Santam wins top spots as global environmental, JSE sustainability leader

07 December 2012 Santam

* Achieves 88 percent with silver performance score in ClimateWise 5th Independent Annual Review Report for 2012 * Rated one of top 10 best performers in JSE SRI Index for 2012

Santam, South Africa’s leading short-term insurer, has won both global and JSE recognition for its efforts as a leader in environmental and social responsibility.

The insurer earned top marks for its drive to help manage climate risk, scoring 88 percent against the global insurance industry leadership group’s ClimateWise Principles.

The insurer has also been declared one of the top 10 performers in the JSE’s Socially Responsible Investment (SRI) Index Annual Review for 2012 demonstrating its commitment to the various index principles which include environment practices, stakeholder issues, corporate governance and reporting. Over 100 companies were assessed and 76 in total met the SRI Index criteria.

“We are proud of our solid performance and the progress we have made over the years in raising awareness on climate risk and our efforts in addressing that risk,” says Vanessa Otto-Mentz, Santam’s Head of Strategy.

Over40 insurance companies and organisations from around the world have signed up to the ClimateWise Principles. The insurer, which participated for the third year in ClimateWise, sees this as a key global collaboration to deepen collective understanding and forward action on climate change.

ClimateWise leverages the global insurance industry’s expertise to better understand, communicate and drive action on climate risks.

Insurers are measured on how they address the following ClimateWise Principles:

- Lead in risk analysis

- Inform public policy making

- Support climate awareness amongst our customers

- Incorporate climate change into our investment strategies

- Reduce the environmental impact of our business

- Report and be accountable

This year’s ClimateWise Review emphasised that it’s crucial for insurers to integrate climate risk into their core business, to promote wider industry action and to strengthen partnerships that create shared ways of managing risk.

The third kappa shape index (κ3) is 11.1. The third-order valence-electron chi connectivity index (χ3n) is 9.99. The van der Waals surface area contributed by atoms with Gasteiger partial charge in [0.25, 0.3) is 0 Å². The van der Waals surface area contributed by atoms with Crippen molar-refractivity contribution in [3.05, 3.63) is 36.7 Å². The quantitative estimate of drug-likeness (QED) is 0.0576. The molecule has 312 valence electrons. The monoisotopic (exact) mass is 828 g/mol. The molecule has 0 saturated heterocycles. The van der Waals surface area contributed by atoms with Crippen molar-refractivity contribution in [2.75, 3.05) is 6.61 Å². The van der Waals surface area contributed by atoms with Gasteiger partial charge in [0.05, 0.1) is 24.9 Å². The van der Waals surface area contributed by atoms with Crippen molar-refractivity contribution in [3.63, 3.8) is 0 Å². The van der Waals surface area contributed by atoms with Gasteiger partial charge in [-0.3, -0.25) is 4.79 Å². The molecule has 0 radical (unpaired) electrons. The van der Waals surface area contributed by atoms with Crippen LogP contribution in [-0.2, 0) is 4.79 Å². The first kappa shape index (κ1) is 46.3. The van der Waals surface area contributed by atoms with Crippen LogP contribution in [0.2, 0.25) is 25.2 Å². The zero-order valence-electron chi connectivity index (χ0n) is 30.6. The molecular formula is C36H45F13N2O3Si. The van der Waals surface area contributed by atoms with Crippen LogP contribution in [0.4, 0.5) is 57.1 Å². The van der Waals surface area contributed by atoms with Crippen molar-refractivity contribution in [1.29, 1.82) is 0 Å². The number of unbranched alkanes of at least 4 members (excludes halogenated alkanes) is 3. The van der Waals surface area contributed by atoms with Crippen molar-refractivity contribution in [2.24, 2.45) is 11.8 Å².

“Responding to increasing weather related risk is a business priority for us. In our review this year we were proud to highlight our work on the Eden Study, a research project conducted in the Southern Cape in collaboration with the CSIR, the University of Cape Town and WWF. We found that the insurance industry, which facilitates risk sharing, with its expertise in risk assessment and management, can play a strong role to build climate-resilient communities, working together with others to address the real drivers of risk on a systemic basis, not merely rating the risk itself,” says Otto-Mentz.

Helping communities deal with the impact of weather risk and natural disasters, such as the $50 billion in damages recently caused along the US east coast by Hurricane Sandy, is part of the crucial offering the insurance industry provide to society – a speedy as possible recovery back to normality.

This year alone 11 natural disasters occurred in territories outside our borders that have cost $1 billion or more in damage, making 2012 rank second on the list of top billion-dollar disaster years. However natural disasters in 2011 exerted the costliest toll in history with a massive $380 billion worth of losses from earthquakes, floods, tornadoes, and other extreme weather conditions. Yet only a third of those costs were covered by insurance.

South Africa had its own fair share of costly “mini-catastrophes” this year with the recent Cape St Francis fire, Gauteng hailstorms in October and the floods in the Eastern Cape and Mpumalanga in January and February.

“The insurance sector continues to operate in a challenging environment and it is important for insurers to act as “global risk connectors” with the value of ecosystem resilience in mitigating disaster risk, including climate risk,” says Otto-Mentz.

It is essential for the global insurance industry to foster closer alliances to help business, society and governments find appropriate solutions to the rising weather risks. Recovering from disasters is costly, and it is not only the asset costs that should be considered, business interruption, supply chain disruption and the impact on lives and livelihoods are also of importance.

“We recognise that climate change is a collective challenge - a shared risk that requires innovative systemic risk solutions – from a market and a non-market perspective. As the country’s general insurer we are committed to continue our learning journey in this respect and to work with others to develop solutions that promote a more resilient landscape,” concludes Otto-Mentz.

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